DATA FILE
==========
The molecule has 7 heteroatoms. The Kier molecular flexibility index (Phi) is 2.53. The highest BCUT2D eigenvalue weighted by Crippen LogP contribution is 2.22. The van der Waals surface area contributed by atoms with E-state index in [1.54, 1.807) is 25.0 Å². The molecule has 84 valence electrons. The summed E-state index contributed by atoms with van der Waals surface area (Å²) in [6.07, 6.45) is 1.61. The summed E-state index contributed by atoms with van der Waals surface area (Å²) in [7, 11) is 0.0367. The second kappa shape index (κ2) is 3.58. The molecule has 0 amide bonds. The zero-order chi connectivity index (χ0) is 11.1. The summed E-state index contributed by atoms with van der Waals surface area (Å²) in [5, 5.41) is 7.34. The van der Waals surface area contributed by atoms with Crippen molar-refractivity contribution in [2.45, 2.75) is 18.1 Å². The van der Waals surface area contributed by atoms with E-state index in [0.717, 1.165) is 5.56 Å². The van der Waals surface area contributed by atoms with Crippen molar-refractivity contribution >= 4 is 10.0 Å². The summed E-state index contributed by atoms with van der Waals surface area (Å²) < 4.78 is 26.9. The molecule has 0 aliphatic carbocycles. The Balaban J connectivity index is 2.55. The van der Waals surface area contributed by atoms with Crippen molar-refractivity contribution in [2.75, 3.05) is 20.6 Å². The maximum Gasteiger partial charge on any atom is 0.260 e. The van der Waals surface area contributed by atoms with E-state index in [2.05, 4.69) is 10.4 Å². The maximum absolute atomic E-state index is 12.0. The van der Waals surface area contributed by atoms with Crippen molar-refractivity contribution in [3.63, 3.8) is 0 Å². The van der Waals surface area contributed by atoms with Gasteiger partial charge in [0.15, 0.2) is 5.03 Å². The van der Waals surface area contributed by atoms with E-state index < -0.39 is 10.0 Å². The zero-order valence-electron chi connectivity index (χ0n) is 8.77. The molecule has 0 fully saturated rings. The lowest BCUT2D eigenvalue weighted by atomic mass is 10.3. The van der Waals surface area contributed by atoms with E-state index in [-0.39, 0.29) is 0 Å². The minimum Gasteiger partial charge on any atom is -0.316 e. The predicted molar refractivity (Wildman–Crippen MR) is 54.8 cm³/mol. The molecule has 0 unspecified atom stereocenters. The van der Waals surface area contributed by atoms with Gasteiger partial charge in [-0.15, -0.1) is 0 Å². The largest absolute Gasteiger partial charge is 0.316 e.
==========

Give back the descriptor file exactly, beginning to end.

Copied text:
The molecule has 7 heteroatoms. The Kier molecular flexibility index (Phi) is 2.53. The highest BCUT2D eigenvalue weighted by Crippen LogP contribution is 2.22. The van der Waals surface area contributed by atoms with E-state index in [1.54, 1.807) is 25.0 Å². The molecule has 84 valence electrons. The summed E-state index contributed by atoms with van der Waals surface area (Å²) in [6.07, 6.45) is 1.61. The summed E-state index contributed by atoms with van der Waals surface area (Å²) in [7, 11) is 0.0367. The second kappa shape index (κ2) is 3.58. The molecule has 0 amide bonds. The zero-order chi connectivity index (χ0) is 11.1. The summed E-state index contributed by atoms with van der Waals surface area (Å²) in [5, 5.41) is 7.34. The van der Waals surface area contributed by atoms with Crippen molar-refractivity contribution in [2.45, 2.75) is 18.1 Å². The van der Waals surface area contributed by atoms with E-state index in [0.717, 1.165) is 5.56 Å². The van der Waals surface area contributed by atoms with Crippen molar-refractivity contribution >= 4 is 10.0 Å². The summed E-state index contributed by atoms with van der Waals surface area (Å²) < 4.78 is 26.9. The molecule has 0 aliphatic carbocycles. The Balaban J connectivity index is 2.55. The van der Waals surface area contributed by atoms with Crippen molar-refractivity contribution in [2.75, 3.05) is 20.6 Å². The maximum Gasteiger partial charge on any atom is 0.260 e. The van der Waals surface area contributed by atoms with E-state index in [2.05, 4.69) is 10.4 Å². The maximum absolute atomic E-state index is 12.0. The van der Waals surface area contributed by atoms with Crippen molar-refractivity contribution in [3.63, 3.8) is 0 Å². The van der Waals surface area contributed by atoms with Gasteiger partial charge in [0.15, 0.2) is 5.03 Å². The van der Waals surface area contributed by atoms with E-state index < -0.39 is 10.0 Å². The zero-order valence-electron chi connectivity index (χ0n) is 8.77. The molecule has 0 fully saturated rings. The lowest BCUT2D eigenvalue weighted by atomic mass is 10.3. The van der Waals surface area contributed by atoms with E-state index in [-0.39, 0.29) is 0 Å². The minimum Gasteiger partial charge on any atom is -0.316 e. The predicted molar refractivity (Wildman–Crippen MR) is 54.8 cm³/mol. The molecule has 0 unspecified atom stereocenters. The van der Waals surface area contributed by atoms with Gasteiger partial charge in [-0.15, -0.1) is 0 Å². The largest absolute Gasteiger partial charge is 0.316 e.